Redistricting in Kansas
The Legislature’s Redistricting committees will conduct a second Listening Tour in November to gather input prior to the start of the 2022 Session. Read about it here. Check that page often as KLRD updates it as new information becomes available.
- Present your community’s story during one of the virtual sessions Nov 22-23 and Nov 29-30, 5:30PM-7:30PM.
- Not sure what to say? Watch the video (click on the graphic above) of the KS Fair Maps Coalition session presented on Nov. 15 to help you prepare to describe your community to the redistricting committees.
The Fair Votes Fair Maps Committee of the Topeka-Shawnee County League considered this community and how it is divided into State House and Senate districts. The Board adopted the Committee’s recommendations for principles to guide redistricting in the Shawnee County area. Key principles include:
Districts that are equal in population, comply with the Voting Rights Act, and are compact and contiguous.
Confining districts in Topeka to the area within the city limits to the extent possible thus recognizing the common interests of Topeka residents.
Where equality of population among districts requires city districts to include areas outside the city limits, acknowledge common interests of residents by including outlying areas of similar character as the city portion of the district.
Keeping surrounding counties whole within the limitations of equal population requirements and not splitting cities other than Topeka.
Creating districts that recognize common interests among residents and that are easily identifiable by voters using major streets, roads, highways, and natural features as district boundaries to the extent possible given the configuration of precincts.
Read the full report of the Fair Votes Fair Maps Committee here.
What are your communities? How do you describe them to decision makers? Then what?
Want to contribute to new legislative and congressional districts but not sure how to go about it? This is the video for you! Redistricting in Kansas is underway and the League of Women Voters can help you prepare the specific information that legislators have requested. Submit your testimony and community’s story to the redistricting committees by the end of 2021.
The Legislature will adopt new districts during the 2022 Legislative Session.
Maps and Tables Showing Population Change by County and District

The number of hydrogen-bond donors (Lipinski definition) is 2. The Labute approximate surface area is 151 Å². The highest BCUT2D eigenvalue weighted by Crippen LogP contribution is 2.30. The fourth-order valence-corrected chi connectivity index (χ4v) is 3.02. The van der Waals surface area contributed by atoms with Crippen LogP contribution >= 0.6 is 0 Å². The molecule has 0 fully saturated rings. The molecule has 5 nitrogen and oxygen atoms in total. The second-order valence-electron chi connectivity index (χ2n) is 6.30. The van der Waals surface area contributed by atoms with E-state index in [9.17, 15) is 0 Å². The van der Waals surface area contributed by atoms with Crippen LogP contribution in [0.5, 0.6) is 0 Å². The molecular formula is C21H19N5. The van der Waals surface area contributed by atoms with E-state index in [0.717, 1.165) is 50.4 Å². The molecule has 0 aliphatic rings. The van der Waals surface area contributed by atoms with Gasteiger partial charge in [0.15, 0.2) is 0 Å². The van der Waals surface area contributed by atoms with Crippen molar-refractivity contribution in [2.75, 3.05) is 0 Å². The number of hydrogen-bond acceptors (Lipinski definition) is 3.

Kansas Legislative Briefing Book 2021, Kansas Legislative Research
Proposed guidelines for 2022 redistricting.
2021 Redistricting Advisory Group (Legislative Committee)
House Committee on Redistricting
Senate Committee on Redistricting
2012 Technical Committee Rules
2012 Guidelines and Criteria for Legislative and Congressional Districts
Other Video Resources
We kicked off the 2022 round of redistricting in Kansas by presenting “Redistricting 101.” This slide presentation, made to the League of Women Voters Topeka-Shawnee County members and community partners in April 2021, reviews the basics of congressional and legislative redistricting in Kansas. Learn about redistricting, why fair maps are the basis for fair votes, and how you can get involved in the process.
Not sure how gerrymandering works? Two words: packing and cracking. Both are used to gerrymander districts to favor one group over another. We see how gerrymanding works in this clever demonstration, Pennies vs. Dimes. This is an excerpt from the documentary Line in the Street by Robert Millman. Posted here with permission.
(Documents will download or open in a new tab.)
Apportionment 101 and Why It’s Important, U.S. Census Bureau
2020 Census Redistricting Data Release, U.S. Census Bureau
Census Law and Terminology Related to Redistricting
Coalition Hub for Advancing Redistricting through Grassroots Engagement (CHARGE Hub)
Princeton Gerrymandering Project
National Conference of State Legislatures (NCSL)
NAACP Legal Defense Fund Redistricting Guide
League of Women Voters Kansas People Powered Fair Maps
Resources in Multiple Languages
All About Redistricting,
Community Engagement: Understanding the Redistricting Process